Productive employees leave for many reasons, and a metric showing the percent of employees leaving won’t give us the information we need to understand and address the problem(s). Just because we have a metric called employee turnover gives us little, if any, insight into why valued employees left. We need more data, which we can get from tools like a well-crafted employee engagement survey or exit interview. (Warning, here’s a shameless promotion: My colleague and friend Leigh Branham conducted a wonderful study on why good employees leave, and found seven common reasons. You can learn more by checking out his book, The 7 Hidden Reasons Employees Leave, and his web site: Keeping The People.)
And just how “lagging” is employee turnover as an indicator? According to Leigh’s research, many employees begin their deliberations about leaving their employer weeks, if not months, before they actually turn in their letter of resignation.
The cow is not only out of the barn, it’s in the next county.
It would be much better to get working on these issues before the bad news of the loss of a valued employee finally hits the radar screen. And mind you, a good engagement survey can only act as a guide for a well-intentioned leader to take the steps to address employee concerns. The data can start some conversations or act as the impetus for asking questions for which the answers may not very pleasant. The clients we serve appreciate having data that can act as a guide for their actions before the problem of a mass departure that make the Exodus look like a petty spat.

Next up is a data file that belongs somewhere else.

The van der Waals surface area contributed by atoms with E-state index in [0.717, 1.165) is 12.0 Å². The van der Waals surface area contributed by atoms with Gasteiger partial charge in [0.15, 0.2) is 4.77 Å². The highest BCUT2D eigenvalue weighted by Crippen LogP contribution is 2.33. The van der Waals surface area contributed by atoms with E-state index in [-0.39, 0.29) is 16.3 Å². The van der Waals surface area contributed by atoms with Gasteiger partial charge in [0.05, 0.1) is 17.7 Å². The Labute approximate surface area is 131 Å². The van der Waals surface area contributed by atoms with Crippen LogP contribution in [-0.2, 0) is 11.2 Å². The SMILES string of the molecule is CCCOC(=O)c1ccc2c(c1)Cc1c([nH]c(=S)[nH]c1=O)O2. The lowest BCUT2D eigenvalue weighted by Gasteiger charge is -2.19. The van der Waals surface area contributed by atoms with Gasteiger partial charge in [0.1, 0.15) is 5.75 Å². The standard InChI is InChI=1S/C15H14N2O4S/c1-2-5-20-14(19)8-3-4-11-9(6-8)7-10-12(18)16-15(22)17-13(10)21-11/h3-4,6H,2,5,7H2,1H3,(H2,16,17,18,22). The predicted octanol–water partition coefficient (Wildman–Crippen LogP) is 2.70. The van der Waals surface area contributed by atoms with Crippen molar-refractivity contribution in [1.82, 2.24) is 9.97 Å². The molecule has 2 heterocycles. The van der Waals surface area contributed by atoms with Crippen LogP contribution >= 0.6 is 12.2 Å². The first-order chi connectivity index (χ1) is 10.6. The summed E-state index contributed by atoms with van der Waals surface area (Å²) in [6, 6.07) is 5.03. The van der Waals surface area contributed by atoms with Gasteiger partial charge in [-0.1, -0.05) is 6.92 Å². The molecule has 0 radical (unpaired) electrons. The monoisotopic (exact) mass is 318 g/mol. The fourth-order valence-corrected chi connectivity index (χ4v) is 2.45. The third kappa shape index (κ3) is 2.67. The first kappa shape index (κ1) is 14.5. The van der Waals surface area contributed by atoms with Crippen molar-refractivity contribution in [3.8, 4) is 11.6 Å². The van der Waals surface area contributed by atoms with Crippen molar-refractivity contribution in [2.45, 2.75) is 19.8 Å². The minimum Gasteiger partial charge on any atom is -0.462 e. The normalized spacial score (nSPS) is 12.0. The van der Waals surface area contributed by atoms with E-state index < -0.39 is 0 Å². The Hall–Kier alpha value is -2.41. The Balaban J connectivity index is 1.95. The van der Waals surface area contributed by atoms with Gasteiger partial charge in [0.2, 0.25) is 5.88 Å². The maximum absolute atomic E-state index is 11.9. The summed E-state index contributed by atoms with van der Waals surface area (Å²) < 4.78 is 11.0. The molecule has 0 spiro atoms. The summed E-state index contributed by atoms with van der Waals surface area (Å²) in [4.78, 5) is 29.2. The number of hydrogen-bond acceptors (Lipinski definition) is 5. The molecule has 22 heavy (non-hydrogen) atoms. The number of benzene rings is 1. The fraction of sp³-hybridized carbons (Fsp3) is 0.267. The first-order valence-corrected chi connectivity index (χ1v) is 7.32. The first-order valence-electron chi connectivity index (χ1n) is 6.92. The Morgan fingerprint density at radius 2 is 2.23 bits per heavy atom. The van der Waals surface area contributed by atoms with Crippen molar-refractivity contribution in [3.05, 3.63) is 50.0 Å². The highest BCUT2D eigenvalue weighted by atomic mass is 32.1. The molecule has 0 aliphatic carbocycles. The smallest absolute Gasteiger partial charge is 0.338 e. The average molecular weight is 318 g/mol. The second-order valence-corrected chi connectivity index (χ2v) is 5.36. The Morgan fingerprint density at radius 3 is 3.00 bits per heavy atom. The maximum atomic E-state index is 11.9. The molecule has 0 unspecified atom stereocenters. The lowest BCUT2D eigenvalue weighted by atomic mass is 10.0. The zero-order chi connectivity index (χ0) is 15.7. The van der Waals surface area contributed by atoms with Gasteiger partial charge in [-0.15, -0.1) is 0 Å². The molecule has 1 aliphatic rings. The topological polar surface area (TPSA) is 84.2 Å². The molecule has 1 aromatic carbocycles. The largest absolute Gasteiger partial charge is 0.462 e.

And speaking of the engagement data, we see a significant dip in results regarding so-called “intent-to-stay”, suggesting that more disgruntled employees may be planning their departure as economic conditions get better and they start thinking about greener pastures. There is an increasingly larger group of employees who are “sullen and near mutiny”. We ought to be very concerned about that, concerned enough we start acting now.
Mr. Hebert raises another important question about employee engagement surveys. He is concerned that many employee engagement survey studies report only correlations between survey results and business results, such as improved retention or increases in per person productivity. He contends that just because something is correlated does not mean that there is evidence of causality– that just because two factors are correlated doesn’t necessarily mean one causes the other.
This is a very important argument. Returning to the world of health care for a moment, medical science has provided evidence that high blood pressure and bad cholesterol ratios cause certain medical conditions. In the case of cholesterol, our government has been studying a community in Massachusetts for over fifty years and gathered mounds of data that provides evidence of causality, so we can are more convinced that this case has been firmly established and will act accordingly. This is good science, and we take the results of these tests seriously when we get this information.